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Vikrant - India's first indigenous aircraft carrier - to be delivered to Navy in 2021

Flight trials to commence after hand-over to Navy

July 10, 2019 By Vishal Thapar Photo(s): By Cochin Shipyard
The Indian Navy will operate MiG-29K fighters from the deck of the Vikrant, which is in the making since 2009. The STOBAR launch and recovery system will be similar to that on INS Vikramaditya.

India's first indigenous aircraft carrier (IAC-1) Vikrant will be delivered to the Indian Navy by early 2021, the Navy's Controller of Warship Production & Acquisition Vice-Admiral AK Saxena has declared.

It will take longer for the Vikrant to be operational because flight trials will commence only after delivery to the Navy. MiG-29K fighters will operate from the deck of this 37,500-ton Short Take Off but Arrested Recovery (STOBAR) ski-jump carrier.

"Outfitting of the carrier is taking place at a brisk pace. Basic (shore) trials will begin by February-March 2020 followed by a series of contractor sea trials. The first step is starting of the gas turbine, which is scheduled for the third quarter of 2019-20," Vice-Admiral Saxena said while addressing a press conference to announce an international seminar on 'Nation Building Through Shipbuilding' in New Delhi on July 8.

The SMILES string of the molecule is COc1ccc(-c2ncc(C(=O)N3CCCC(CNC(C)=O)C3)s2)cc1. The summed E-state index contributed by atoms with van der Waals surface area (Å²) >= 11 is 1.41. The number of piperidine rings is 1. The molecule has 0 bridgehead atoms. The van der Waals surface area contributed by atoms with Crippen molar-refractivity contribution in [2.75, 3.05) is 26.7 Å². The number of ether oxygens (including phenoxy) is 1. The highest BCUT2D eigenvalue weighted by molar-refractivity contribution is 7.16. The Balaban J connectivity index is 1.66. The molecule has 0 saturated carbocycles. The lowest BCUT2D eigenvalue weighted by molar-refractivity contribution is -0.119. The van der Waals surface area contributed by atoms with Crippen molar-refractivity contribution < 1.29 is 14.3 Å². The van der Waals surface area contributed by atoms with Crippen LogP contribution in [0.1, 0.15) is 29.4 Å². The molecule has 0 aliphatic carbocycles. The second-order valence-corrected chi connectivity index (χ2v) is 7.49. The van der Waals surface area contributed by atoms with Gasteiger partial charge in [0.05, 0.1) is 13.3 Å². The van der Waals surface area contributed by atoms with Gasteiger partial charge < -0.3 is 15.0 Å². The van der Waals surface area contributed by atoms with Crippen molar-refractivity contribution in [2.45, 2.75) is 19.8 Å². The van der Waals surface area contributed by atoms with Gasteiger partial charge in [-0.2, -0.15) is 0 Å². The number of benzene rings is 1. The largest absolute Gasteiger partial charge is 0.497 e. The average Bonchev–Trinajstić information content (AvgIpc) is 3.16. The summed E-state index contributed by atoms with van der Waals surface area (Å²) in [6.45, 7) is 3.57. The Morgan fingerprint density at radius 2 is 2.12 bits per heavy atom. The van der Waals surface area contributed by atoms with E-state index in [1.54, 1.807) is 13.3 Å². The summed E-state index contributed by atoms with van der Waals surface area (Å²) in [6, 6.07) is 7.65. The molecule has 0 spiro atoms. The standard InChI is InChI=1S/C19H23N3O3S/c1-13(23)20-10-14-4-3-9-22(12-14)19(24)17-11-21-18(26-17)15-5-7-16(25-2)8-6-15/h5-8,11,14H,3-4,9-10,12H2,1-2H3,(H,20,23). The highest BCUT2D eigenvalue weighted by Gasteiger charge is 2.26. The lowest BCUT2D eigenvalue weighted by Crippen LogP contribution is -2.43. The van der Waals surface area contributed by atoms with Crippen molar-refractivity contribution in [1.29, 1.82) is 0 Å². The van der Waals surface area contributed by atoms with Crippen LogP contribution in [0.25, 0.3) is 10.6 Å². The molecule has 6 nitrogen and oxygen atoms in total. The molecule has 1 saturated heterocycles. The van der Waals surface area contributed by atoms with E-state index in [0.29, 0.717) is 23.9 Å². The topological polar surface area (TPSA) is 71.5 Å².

"Outfitting of the carrier is taking place at a brisk pace. Basic (shore) trials will begin by February-March 2020 followed by a series of contractor sea trials. The first step is starting of the gas turbine, which is scheduled for the third quarter of 2019-20," Vice-Admiral Saxena said

The IAC-1 has been in the making since its keel laying in February 2009 at Cochin Shipyard. Design work on this warship began a decade earlier in 1999. The carrier was floated out of its dry dock on December 29, 2011, and launched on August 12, 2013. The cost has escalated to 19,341 Crore.

While the IAC-1 is slowly transitioning to reality, uncertainty dogs the envisaged second indigenous carrier, the IAC-2. "At this time, there's an issue of finance," the Indian Navy Controller of Warship Production & Acquisition acknowledged, confirming that the programme is in a limbo. Amidst a budgetary crunch, competing military requirements have put the IAC-2 on hold.

The Indian Navy seeks three operational aircraft carriers in its fleet.